Nuwara Wewa of the Ancient Anuradhapura Kingdom – අනුරාධපුර රාජධානියේ නුවර වැව
Nuwara Wewa is the largest of the three man made reservoirs in Anuradhapura The other two are Basawakkulama ( Abaya Wewa) and the Tissa wewa. Nuwara Wewa is believed to be built by King Vattagamini Abaya popularly known as King Valagamba in the first century BC.
According to H. Parker in Ancient Ceylon (1909), based on the size of bricks used which is similar to bricks in Abayagiriya Stupa, the tank was built in the first 20 years of the 1st century BC. Based on the bricks again, he believes that repairs were made to the tank in the 3rd Century and again in the 5th Century-0-
The Embankment (Bund) is 3 miles long and 37 feet high. The water height ia about 23 feet the tank covers 3180 hectares and contains about 1500 million cubit feet of water. There has been a dam built across Malwathu Oya to divert water to the Nuwara Wewa. The Dam has been 33 feet wide, 160 feet long and 8 feet high and built with large solid rocks. In 1873 nearly all these rocks has been removed to be used to erect a road bridge across the river.
From the Dam a 40 feet wide channel has been cut to bring the water to the Nuwara Wewa. The water depth of the canal is about 4 feet and at about 150 feet from the Dam, a flood escape was found to divert the excess water back to the river.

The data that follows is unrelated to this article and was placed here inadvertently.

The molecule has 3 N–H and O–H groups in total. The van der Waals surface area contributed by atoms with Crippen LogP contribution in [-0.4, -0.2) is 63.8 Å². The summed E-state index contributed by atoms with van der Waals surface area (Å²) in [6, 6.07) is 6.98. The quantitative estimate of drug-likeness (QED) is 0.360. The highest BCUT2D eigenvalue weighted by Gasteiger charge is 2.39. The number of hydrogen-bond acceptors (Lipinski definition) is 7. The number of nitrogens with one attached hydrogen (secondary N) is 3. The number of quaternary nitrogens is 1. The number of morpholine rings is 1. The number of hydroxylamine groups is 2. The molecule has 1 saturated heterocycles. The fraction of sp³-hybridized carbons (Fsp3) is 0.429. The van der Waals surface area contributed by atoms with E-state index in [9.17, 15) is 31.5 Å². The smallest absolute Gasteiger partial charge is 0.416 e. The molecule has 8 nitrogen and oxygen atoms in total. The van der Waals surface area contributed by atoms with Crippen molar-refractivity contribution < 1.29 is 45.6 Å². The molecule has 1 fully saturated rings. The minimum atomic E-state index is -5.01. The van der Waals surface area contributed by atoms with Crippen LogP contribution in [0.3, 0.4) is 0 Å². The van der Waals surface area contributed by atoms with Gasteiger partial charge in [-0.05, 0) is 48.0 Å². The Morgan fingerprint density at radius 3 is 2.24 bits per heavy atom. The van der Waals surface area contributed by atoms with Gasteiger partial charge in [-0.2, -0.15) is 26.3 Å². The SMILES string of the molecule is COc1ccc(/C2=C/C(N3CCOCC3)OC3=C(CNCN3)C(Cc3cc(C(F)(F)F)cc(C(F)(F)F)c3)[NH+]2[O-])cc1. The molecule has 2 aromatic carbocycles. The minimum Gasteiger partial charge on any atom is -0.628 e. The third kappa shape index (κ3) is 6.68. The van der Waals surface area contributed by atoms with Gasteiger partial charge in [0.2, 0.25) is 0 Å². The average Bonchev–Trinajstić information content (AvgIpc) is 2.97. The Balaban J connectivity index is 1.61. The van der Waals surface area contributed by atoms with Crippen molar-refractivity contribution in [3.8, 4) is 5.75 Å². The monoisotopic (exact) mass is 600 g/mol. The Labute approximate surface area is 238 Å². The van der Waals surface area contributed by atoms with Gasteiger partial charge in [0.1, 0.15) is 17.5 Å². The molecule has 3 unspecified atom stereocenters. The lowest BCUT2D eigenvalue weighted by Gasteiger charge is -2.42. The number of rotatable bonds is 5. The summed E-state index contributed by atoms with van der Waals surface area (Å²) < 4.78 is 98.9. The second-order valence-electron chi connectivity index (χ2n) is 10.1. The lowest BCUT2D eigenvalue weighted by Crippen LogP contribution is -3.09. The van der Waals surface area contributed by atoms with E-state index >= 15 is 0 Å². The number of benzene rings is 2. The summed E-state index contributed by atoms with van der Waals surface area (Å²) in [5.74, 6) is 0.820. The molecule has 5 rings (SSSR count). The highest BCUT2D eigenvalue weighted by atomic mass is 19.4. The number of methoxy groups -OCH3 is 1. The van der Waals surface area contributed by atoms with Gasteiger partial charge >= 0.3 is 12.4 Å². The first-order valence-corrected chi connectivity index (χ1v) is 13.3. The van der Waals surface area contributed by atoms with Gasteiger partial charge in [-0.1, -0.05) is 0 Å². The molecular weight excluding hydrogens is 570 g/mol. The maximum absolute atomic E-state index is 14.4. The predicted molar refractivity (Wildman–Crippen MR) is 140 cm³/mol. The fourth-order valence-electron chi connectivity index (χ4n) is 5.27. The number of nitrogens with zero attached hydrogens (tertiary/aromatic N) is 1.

- Hydro Heritage of Sri Lanka
- Ancient Heritage Sites of Sri Lanka
- Other Places of Interest Within Close Proximity
Map of the Nuwara Wewa
The map above also shows other places of interest within a approximately 20 km radius of the current site. Click on any of the markers and the info box to take you to information of these sites
Zoom out the map to see more surrounding locations using the mouse scroll wheel or map controls.
Traveling to Nuwara Wewa
Anuradhapura can be reached through many routes from Colombo. The two main routes are through Puttlam (Puttalama) and though Kurunegala. Traveling from Puttlam you will pass scenic Wilpattu area. the From Kurunegala there are two main routes to Anuradhapura. The most common route is through Dambulla. The other route is though Galgamuwa. Out of all the routes, the commonly used is the Kurunegala – Dambulla route (Route 2).
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